Note: The question's author says that 5e is preferred but that explanations from any edition are welcome.
In AD&D spell energy comes from other planes
The Dungeon Master's Guide (1979) on Spell Casting says
All magic and cleric spells are similar in that the word sounds, when combined into whatever patterns are applicable, are charged with energy from the Positive or Negative Material Plane. When uttered, these sounds cause the release of this energy, which in turn triggers a set reaction. The release of the energy contained in these words is what causes the spell to be forgotten or the writing to disappear from the surface upon which it is written.
The triggering action draws power from some plane of the multiverse. Whether the spell is an abjuration conjuration, alteration, enchantment, or whatever, there is a flow of energy - first from the spell caster, then from some plane to the area magicked or enspelled by the caster. The energy flow is not from the caster per se, it is from the utterance of the sounds, each of which is charged with energy which is loosed when the proper formula and/or ritual is completed with their utterance. This power then taps the desired plane (whether or not the spell user has any idea of what or where it is) to cause the spell to function. It is much like plugging in o heater; the electrical outlet does not hold all of the electrical energy to cause the heater to function, but the wires leading from it, ultimately to the power station, bring the electricity to the desired location. (40)
In short, the gods put the knowledge of how to cast spells into the minds of their clerics et al. so those dudes don't have to study but pray. However, magic-users et al. must study their spellbooks to memorize their spells formulas. Nonetheless, both end up just casting spells that draw from the same source: the Negative Material Plane and the Positive Material Plane.
So using this source-of-magic idea it's kind of impossible to say that arcane magic is fading unless the DM's going to rule that both arcane and divine magic is fading. And if using this explanation as the campaign's source-of-magic idea and divine magic is not fading and arcane magic is, then, I guess, there's the plot. (Hint: Jhkdad the Unfathomable is draining the energy from both planes and using it build his own universe—it's only a matter of time before the gods expend the last of their power and divine magic starts fading, too! Better hurry, heroes!)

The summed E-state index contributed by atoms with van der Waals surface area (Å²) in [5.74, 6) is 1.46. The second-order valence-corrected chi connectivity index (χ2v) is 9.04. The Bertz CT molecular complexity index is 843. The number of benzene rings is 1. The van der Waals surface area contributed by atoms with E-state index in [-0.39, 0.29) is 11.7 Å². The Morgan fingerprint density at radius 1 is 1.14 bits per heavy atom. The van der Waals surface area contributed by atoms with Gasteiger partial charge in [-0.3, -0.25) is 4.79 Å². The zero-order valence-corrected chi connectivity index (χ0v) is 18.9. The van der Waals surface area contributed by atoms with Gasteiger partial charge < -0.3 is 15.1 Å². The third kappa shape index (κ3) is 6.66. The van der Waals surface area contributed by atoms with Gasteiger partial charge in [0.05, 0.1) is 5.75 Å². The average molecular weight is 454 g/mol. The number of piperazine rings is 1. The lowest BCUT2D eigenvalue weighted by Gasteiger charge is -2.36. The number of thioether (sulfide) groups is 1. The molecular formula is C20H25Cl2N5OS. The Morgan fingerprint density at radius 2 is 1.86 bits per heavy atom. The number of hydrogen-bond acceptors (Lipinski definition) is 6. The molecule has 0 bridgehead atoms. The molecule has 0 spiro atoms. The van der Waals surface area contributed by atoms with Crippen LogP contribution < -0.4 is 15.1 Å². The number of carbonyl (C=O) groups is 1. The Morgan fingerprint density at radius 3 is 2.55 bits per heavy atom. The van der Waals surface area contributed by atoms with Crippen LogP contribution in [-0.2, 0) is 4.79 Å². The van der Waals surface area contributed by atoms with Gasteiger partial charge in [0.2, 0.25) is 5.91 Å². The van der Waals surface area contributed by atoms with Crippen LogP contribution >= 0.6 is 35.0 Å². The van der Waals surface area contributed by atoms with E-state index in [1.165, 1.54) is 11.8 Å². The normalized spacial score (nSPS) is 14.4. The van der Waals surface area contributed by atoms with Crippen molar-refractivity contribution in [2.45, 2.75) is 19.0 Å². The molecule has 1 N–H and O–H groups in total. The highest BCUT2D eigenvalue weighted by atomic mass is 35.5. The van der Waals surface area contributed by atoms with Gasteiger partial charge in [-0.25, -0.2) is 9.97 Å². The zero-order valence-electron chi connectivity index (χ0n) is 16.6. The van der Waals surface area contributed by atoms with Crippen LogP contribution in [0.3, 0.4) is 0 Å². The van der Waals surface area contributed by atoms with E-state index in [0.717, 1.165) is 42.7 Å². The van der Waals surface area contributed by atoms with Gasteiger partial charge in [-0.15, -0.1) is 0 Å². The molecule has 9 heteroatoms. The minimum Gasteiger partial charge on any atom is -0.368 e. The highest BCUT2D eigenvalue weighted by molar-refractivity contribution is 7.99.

However, were this DM to attempt to concoct a plot around fading arcane magic in a setting using this source-of-magic idea, this DM would make the plot much more conspiratorial: clerics have been sabotaging wizards' spells for a long time—a stray symbol here, an extra syllable there—so as to weaken arcane magic deliberately. Ancient stories talk of apprentice wizards casting prismatic sprays but, over time and through subtle manipulation these clerics have turned what was once the low-level spell prismatic spray into what modern wizards recognize as color spray and made the spell prismatic spray hideously complex… far more complex than it actually needs to be! But, recently, the clerics—for whatever reason—have moved too quickly and too boldly and even apprentices recognize their spells aren't as powerful as they remember their mentors' spells being. How did these clerics manage to alter the spellbooks of some of the settings' most powerful wizards? Why would they? The heroes are in a race against time—soon, the only wizard spell anyone can master will be read magic… and that'll be a 9th-level spell.